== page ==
Stump v. Whibco
Plaintiffs bought land from the Coxes in 1974. The Coxes bought this land in 1948 and replaced the fence at some point without surveying. The plaintiffs improved this land and thought that it was their own until 1990, when it was discovered that part of it was actually owned by defendant.
The trial court concluded that the plaintiffs had failed to satisfy New Jersey's 30-year limitations period.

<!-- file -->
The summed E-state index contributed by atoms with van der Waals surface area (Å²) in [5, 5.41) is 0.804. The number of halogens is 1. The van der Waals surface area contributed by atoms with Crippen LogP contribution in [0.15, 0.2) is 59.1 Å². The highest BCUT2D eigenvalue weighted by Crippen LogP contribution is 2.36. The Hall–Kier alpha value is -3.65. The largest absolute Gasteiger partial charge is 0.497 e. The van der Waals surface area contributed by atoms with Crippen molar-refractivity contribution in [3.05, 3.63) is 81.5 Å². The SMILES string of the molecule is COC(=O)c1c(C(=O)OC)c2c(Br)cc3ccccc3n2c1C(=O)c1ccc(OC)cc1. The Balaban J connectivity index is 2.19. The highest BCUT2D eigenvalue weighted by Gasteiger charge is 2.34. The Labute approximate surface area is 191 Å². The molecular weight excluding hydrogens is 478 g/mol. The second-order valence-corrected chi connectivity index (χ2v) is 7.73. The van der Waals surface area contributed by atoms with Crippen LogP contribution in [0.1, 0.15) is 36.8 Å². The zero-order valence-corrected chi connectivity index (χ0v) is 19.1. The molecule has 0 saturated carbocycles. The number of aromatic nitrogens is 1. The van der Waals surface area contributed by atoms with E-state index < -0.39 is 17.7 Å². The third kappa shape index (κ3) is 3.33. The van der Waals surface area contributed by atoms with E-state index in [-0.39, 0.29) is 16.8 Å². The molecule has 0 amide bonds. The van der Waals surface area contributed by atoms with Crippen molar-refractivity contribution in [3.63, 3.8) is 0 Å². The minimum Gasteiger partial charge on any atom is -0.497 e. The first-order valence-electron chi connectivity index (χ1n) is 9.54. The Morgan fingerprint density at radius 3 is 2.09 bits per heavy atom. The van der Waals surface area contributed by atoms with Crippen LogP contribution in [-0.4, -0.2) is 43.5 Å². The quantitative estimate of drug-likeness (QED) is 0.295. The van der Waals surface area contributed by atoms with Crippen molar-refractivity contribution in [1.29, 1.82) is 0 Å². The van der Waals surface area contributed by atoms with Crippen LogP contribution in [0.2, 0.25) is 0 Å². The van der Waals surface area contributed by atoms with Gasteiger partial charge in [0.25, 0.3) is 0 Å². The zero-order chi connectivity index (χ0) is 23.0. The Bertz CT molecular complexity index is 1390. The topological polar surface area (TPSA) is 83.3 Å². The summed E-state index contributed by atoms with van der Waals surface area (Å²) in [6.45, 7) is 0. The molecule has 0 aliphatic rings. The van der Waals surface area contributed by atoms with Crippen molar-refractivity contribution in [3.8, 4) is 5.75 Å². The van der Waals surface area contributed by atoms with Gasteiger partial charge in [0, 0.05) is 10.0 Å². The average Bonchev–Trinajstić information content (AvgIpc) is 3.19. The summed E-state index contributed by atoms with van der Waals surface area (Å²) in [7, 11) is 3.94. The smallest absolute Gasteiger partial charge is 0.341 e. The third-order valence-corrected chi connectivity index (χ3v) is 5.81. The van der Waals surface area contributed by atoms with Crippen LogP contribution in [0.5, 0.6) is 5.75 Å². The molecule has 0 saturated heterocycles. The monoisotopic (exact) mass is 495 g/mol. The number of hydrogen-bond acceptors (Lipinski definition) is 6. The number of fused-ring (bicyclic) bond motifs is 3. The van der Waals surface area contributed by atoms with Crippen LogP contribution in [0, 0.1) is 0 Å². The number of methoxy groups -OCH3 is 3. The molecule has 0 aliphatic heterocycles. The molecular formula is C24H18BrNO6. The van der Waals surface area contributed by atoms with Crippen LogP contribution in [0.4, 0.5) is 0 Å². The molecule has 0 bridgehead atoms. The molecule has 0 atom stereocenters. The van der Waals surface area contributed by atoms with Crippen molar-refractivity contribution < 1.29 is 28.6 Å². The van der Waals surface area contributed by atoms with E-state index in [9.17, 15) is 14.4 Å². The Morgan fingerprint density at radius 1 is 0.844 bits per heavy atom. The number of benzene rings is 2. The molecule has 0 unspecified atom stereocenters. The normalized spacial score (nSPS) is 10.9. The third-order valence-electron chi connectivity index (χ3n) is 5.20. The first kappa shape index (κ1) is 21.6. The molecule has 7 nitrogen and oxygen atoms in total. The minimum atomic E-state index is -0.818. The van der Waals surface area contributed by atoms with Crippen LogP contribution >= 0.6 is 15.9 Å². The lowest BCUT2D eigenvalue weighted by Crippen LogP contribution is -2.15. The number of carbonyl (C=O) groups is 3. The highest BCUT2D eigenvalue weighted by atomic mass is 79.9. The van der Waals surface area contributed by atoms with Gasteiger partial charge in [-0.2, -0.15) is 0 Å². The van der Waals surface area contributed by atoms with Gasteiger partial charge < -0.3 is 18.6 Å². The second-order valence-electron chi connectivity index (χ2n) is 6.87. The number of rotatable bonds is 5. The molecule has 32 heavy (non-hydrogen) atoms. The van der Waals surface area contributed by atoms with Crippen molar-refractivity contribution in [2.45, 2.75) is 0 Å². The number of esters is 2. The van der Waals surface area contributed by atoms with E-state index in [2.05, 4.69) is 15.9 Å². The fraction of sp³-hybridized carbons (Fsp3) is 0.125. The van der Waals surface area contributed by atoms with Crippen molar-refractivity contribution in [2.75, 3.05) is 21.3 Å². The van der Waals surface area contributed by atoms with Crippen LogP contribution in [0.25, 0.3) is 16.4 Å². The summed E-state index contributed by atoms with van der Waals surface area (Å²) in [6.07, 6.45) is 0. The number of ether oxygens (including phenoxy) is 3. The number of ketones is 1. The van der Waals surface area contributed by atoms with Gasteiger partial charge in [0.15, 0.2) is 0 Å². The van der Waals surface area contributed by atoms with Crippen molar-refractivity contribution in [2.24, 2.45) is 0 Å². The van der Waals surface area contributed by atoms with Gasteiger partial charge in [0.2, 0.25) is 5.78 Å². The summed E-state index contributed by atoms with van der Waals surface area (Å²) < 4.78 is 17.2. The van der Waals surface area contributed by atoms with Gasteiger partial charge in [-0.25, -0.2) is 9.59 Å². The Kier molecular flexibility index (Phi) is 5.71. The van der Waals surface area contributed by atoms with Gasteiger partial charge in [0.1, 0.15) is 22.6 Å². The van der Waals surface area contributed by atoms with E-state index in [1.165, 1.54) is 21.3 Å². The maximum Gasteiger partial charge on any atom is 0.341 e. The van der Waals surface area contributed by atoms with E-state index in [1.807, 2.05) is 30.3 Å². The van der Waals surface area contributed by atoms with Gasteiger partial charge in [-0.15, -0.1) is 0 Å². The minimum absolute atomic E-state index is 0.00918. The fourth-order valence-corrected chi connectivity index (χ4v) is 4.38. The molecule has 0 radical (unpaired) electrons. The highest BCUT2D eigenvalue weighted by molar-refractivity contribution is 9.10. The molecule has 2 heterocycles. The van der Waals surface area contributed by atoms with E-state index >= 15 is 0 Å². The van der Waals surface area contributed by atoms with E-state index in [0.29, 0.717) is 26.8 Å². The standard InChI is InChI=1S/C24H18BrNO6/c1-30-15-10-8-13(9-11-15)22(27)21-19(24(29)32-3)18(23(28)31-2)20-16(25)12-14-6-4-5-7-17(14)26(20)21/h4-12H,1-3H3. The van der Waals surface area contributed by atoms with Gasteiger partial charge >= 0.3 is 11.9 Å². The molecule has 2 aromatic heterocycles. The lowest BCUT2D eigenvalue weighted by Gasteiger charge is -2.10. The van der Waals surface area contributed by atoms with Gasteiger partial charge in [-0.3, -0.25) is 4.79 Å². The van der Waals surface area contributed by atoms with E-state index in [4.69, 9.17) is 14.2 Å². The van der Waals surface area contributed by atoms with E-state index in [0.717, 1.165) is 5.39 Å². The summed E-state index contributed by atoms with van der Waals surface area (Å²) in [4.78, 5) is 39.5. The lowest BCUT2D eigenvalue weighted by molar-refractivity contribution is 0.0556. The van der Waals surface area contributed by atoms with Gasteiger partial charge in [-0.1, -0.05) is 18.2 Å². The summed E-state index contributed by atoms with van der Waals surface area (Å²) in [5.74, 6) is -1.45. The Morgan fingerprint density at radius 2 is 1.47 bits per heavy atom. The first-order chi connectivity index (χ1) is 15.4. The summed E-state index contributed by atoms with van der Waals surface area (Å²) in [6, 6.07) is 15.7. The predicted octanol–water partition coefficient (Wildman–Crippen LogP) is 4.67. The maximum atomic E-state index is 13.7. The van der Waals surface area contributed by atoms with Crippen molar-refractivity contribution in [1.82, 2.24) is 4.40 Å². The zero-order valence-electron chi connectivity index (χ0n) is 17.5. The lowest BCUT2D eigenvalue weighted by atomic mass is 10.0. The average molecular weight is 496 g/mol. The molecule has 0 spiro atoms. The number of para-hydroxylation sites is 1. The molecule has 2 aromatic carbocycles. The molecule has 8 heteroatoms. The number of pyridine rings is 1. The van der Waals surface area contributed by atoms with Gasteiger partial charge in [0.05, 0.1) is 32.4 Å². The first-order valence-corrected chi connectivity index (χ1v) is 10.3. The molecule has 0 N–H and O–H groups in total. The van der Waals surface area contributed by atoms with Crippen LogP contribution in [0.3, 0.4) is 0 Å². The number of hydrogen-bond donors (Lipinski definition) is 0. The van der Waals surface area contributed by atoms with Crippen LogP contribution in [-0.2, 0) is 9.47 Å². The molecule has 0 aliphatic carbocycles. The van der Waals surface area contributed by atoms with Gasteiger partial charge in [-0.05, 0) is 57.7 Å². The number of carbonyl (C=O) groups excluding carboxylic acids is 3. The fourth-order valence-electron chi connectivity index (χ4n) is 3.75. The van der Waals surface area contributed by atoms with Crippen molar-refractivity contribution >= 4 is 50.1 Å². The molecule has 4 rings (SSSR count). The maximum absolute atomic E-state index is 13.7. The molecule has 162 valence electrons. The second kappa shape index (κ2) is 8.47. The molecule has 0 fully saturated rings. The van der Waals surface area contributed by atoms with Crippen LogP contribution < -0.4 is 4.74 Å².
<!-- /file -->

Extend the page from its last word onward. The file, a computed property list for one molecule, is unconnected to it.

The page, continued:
Did the fence satisfy "open and notorious" possession?
The possession must be open and notorious, so that it could be noticed by the true owner.
The fence was small and close to the actual border. It could not be noticed that it was wrong without a survey, so the true owner was not expected to notice it.
No, it was not open and notorious possession. Affirmed.